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A logic for approximate reasoning

Mingsheng Ying

1994
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Journal of Symbolic Logic (JSL)
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Classical logic is not adequate to face the essential vagueness of human reasoning, which is approximate rather than precise in nature. The logical treatment of the concepts of vagueness and approximation is of increasing importance in artificial intelligence and related research. Consequently, many logicians have proposed different systems of many-valued logic as a formalization of approximate reasoning (see, for example, Goguen [G], Gerla and Tortora [GT], Novak [No], Pavelka [P], and Takeuti
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... ka [P], and Takeuti and Titani [TT]). As far as we know, all the proposals are obtained by extending the range of truth values of propositions. In these logical systems reasoning is still exact and to make a conclusion the antecedent clause of its rule must match its premise exactly. In addition. Wang [W] pointed out: "If we compare calculation with proving,... Procedures of calculation... can be made so by fairly well-developed methods of approximation; whereas... we do not have a clear conception of approximate methods in theorem proving.... The concept of approximate proofs, though undeniably of another kind than approximations in numerical calculations, is not incapable of more exact formulation in terms of, say, sketches of and gradual improvements toward a correct proof" (see pp, 224–225). As far as the author is aware, however, no attempts have been made to give a conception of approximate methods in theorem proving. The purpose of this paper is. unlike all the previous proposals, to develop a propositional calculus, a predicate calculus in which the truth values of propositions are still true or false exactly and in which the reasoning may be approximate and allow the antecedent clause of a rule to match its premise only approximately. In a forthcoming paper we shall establish set theory, based on the logic introduced here, in which there are ∣L∣ binary predicates ∈ λ , λ ∈ L such that R(∈, ∈ λ ) = λ where ∈ stands for ∈1 and 1 is the greatest element in L, and x ∈ λ y is interpreted as that x belongs to y in the degree of λ, and relate it to intuitionistic fuzzy set theory of Takeuti and Titani [TT] and intuitionistic modal set theory of Lano [L]. In another forthcoming paper we shall introduce the resolution principle under approximate match and illustrate its applications in production systems of artificial intelligence.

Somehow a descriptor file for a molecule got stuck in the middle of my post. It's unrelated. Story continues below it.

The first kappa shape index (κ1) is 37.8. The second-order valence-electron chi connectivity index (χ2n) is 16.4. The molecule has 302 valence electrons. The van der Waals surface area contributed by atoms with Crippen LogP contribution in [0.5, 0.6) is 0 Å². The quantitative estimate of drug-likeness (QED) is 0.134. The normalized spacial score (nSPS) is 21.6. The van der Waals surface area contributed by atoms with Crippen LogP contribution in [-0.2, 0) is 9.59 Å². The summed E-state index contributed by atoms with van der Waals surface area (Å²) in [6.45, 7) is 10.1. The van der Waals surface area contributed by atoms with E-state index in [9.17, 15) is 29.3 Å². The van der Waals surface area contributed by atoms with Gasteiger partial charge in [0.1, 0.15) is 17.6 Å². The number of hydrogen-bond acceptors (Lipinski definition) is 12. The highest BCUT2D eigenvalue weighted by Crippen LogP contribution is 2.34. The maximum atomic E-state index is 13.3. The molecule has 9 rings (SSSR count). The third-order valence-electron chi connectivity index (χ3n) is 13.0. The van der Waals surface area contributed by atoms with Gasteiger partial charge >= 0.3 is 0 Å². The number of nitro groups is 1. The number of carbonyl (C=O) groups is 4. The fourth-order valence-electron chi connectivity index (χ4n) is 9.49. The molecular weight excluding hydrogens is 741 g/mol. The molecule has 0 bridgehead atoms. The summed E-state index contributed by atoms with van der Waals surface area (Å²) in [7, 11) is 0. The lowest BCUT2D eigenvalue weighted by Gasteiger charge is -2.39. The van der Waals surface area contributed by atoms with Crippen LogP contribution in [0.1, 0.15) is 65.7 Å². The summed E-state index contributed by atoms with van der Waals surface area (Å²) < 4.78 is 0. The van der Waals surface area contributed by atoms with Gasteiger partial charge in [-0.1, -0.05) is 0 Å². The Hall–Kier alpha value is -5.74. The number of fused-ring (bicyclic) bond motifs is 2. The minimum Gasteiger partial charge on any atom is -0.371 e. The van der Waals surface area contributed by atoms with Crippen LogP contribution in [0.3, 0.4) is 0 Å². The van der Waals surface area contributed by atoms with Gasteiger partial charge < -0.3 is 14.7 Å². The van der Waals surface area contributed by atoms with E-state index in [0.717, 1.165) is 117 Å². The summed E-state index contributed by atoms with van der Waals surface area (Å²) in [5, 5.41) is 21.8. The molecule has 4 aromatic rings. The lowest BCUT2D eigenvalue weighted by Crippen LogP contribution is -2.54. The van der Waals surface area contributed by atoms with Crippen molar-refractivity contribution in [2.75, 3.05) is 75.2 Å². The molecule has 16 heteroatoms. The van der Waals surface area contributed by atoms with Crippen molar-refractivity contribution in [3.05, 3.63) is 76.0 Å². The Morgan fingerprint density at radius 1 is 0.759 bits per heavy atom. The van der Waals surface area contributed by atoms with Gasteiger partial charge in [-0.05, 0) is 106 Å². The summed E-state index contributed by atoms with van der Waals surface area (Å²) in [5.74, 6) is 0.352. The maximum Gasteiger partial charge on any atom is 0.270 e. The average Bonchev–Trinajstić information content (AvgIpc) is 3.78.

doi:10.2307/2275910
fatcat:oz25hkjqujf2hidynsnwbyvt6e